Anne Kendrick Hall and R. Garnett Hall, Jr. recently elected to make a contribution via IRA rollover to fund the Vaiden Blankenship Kendrick Fellowship in Oral Surgery endowment. In 2012, Mrs. Hall set up a bequest with the Dental Foundation of North Carolina (DFNC) to be fulfilled in her will but through the IRA rollover she and her husband have funded the fellowship now. The fellowship honors the memory of Mrs. Hall’s late father and will benefit a student enrolled in the Oral and Maxillofacial Surgery Residency Program.
“We’re truly grateful for Anne’s generous original commitment, and equally so for her and Garnett’s current investment in the fund so we can award the fellowship next year,” said Paul Gardner, executive director of the DFNC. “The Halls are wonderful supporters of our school and we’re pleased that they were able to take advantage of the IRA rollover to honor her father in Anne and Garnett’s lifetimes while helping to further the dental discipline Dr. Kendrick loved. We look forward to awarding the inaugural Kendrick Fellowship in 2018.”
Vaiden Blankenship Kendrick received his undergraduate education from the University of North Carolina at Chapel Hill. Prior to the establishment of the UNC School of Dentistry, he earned his dental degree in 1932 at the University of Maryland School of Dentistry, from which he graduated magna cum laude and as a member of the Omicron Kappa Upsilon National Dental Honor Society. Following his graduation, he entered private practice with his twin brother, Vance, before pursuing his specialty training in oral surgery. Kendrick opened his oral surgery practice in 1938 in Charlotte, N.C.
Early in World War II, Kendrick volunteered for service along with many Charlotte doctors and nurses as the War Department had granted permission to Charlotte Memorial Hospital to form a military evacuation hospital (evac hospital). Most evac hospitals were medical school teaching hospitals so this was an unusual unit. In April 1942, Kendrick was commissioned a major in the United States Army, Dental Corps, serving with the 38th Evacuation Hospital in England and during the North African Campaign. During the war he expressed great admiration for American soldiers whom he proudly called, “damn fine troops.” He was honorably discharged in April 1946, with the rank of lieutenant colonel.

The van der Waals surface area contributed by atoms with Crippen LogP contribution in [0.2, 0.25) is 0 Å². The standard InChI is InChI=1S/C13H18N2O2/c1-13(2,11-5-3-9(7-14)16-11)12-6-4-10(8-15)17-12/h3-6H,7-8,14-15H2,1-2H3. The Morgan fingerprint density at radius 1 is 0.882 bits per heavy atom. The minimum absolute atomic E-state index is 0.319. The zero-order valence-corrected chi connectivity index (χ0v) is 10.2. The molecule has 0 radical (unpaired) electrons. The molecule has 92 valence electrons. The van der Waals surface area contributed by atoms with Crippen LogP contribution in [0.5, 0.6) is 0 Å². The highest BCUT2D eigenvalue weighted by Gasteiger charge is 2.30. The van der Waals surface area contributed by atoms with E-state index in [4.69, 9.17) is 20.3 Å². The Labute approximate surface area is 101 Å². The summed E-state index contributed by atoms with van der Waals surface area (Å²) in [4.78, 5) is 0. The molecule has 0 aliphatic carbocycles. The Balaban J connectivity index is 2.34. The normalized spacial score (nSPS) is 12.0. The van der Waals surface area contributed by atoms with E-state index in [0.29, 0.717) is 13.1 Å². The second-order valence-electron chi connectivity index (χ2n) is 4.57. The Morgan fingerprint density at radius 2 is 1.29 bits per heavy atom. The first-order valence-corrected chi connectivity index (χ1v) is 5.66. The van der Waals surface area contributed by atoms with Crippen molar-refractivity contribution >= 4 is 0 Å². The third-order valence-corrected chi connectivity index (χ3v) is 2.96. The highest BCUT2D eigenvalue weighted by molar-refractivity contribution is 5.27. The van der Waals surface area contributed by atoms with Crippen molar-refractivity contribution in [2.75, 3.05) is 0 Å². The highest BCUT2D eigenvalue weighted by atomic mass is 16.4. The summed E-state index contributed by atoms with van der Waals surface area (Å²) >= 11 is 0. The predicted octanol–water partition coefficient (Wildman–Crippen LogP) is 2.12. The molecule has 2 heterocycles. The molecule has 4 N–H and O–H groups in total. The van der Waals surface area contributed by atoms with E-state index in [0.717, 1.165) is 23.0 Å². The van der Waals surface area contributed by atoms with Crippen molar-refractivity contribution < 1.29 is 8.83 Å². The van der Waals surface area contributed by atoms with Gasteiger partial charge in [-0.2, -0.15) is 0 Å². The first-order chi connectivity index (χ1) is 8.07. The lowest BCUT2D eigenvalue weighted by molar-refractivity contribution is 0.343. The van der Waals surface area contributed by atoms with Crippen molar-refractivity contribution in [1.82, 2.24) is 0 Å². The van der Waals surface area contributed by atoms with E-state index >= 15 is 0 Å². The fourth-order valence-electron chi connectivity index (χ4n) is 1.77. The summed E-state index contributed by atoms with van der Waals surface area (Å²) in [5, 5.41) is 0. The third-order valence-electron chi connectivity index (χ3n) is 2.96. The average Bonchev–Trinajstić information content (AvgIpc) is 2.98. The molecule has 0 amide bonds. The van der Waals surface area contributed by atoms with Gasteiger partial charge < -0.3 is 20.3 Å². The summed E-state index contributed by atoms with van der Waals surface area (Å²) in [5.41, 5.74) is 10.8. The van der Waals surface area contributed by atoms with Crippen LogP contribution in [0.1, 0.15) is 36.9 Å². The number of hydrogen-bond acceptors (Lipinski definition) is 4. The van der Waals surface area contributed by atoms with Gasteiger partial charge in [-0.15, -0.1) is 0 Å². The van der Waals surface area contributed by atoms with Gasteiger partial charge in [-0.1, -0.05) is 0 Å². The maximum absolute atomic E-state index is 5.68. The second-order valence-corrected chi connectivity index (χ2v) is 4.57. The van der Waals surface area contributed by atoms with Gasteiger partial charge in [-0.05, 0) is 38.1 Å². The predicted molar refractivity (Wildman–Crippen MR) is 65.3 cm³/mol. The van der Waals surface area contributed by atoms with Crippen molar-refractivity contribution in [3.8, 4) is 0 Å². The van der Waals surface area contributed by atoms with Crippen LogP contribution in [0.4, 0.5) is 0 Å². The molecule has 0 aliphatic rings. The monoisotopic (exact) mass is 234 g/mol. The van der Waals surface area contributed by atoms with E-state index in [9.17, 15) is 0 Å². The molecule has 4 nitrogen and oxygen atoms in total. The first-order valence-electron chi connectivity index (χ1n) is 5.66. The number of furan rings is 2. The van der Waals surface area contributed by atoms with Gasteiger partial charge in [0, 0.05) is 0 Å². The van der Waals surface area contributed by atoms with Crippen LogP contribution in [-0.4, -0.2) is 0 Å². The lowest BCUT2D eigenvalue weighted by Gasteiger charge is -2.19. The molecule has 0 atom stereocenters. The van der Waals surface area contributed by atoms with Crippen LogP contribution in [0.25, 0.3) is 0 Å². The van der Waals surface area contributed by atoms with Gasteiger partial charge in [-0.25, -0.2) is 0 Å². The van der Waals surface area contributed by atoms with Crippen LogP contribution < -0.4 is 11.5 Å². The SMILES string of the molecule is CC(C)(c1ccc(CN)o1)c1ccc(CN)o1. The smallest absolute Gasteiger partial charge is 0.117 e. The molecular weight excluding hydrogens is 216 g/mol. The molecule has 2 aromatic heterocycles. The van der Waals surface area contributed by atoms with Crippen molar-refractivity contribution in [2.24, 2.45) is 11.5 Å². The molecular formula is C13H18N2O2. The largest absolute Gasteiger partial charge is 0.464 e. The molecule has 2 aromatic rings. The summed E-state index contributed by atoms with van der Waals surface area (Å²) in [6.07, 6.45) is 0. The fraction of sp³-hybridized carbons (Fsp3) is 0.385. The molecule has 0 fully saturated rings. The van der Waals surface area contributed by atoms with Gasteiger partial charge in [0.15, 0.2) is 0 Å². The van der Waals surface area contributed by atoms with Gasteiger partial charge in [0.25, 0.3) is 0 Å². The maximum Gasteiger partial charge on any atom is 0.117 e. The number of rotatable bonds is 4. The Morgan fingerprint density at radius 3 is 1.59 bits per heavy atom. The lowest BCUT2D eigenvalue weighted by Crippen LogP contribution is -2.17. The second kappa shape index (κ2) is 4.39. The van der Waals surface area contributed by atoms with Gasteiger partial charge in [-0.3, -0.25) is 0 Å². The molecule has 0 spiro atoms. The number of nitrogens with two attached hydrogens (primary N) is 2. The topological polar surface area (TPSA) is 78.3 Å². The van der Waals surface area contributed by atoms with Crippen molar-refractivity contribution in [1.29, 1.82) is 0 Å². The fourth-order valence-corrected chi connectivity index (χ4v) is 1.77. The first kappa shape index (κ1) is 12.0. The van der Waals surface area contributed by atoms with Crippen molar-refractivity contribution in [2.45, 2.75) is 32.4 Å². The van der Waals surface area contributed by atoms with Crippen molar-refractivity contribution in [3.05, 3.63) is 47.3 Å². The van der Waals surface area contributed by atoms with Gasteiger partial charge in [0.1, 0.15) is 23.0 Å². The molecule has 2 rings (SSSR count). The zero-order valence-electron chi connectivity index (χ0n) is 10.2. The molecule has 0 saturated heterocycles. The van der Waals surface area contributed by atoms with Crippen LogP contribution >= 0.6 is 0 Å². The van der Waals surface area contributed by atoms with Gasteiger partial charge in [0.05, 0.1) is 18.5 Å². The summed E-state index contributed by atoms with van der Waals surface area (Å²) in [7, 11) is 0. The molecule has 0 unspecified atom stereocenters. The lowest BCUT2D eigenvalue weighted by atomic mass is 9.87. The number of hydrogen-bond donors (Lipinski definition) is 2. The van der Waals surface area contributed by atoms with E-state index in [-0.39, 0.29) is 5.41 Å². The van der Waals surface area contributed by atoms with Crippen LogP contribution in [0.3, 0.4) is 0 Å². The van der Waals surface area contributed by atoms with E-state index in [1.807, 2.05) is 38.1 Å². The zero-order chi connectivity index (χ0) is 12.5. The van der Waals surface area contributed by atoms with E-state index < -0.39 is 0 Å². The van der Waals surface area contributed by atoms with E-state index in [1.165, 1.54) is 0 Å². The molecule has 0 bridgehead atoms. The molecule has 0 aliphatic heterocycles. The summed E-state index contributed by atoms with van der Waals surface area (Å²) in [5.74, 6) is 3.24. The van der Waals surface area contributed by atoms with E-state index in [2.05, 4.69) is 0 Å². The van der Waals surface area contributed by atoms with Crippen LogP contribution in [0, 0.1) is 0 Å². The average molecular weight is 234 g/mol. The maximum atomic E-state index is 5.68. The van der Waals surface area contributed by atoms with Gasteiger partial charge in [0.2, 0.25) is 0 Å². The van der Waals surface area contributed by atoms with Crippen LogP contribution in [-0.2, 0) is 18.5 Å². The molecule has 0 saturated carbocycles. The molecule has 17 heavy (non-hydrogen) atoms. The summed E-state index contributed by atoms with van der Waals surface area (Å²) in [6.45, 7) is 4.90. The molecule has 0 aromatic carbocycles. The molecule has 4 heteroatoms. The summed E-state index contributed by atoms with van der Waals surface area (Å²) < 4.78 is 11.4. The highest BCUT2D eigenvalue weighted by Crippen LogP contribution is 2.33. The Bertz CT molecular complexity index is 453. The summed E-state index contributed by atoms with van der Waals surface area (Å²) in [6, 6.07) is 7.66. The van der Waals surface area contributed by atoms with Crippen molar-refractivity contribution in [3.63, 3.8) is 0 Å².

“I knew early on how much my dad loved oral surgery,” Mrs. Hall said. “In fact, one of my first memories is of him studying for his boards. He became the second board certified oral surgeon in North Carolina in 1950.”
Kendrick is remembered as a dedicated member of the Charlotte community, serving on the original staff at Charlotte Memorial Hospital (now Carolinas Medical Center) and was instrumental in the formation of that hospital’s dental clinic, all while working in his private practice. During his career, Kendrick served as president of the Charlotte Dental Society and was an active member of the North Carolina Dental Society. He was active with national and regional organized dentistry groups, was a diplomate of the American Board of Oral Surgery and a charter member of the Southeastern Society of Oral Surgeons. At the time of his death in September 1974, at age 66, Kendrick was caring for patients in his office and was chief dental officer at Charlotte Memorial.
“I wanted to do something to honor my dad and his generous spirit, and also reflect his love of oral surgery. The fellowship will be in his name and will benefit someone who shares a passion for oral surgery as he did,” Mrs. Hall said. “Dental education continues to become more and more expensive, and I am aware today’s students often need financial help – like my father and Uncle Vance did when they were in school.”
Mrs. Hall said her understanding of the cost of dental education coupled with her admiration and love for her father, and the excellence of the UNC School of Dentistry are what led her to consider establishing the fellowship.
“This fund is set up to honor my father and the way he lived his life,” said Ms. Hall. “I feel that he gave me so much, and this is something, in a way, that I can give to him. He would be both humbled and thrilled to have a fellowship in oral surgery named in his honor at the University of North Carolina School of Dentistry. He was truly ‘Tar Heel born and Tar Heel bred.’ He loved dentistry and he loved Carolina. The fellowship seems like a perfect match.”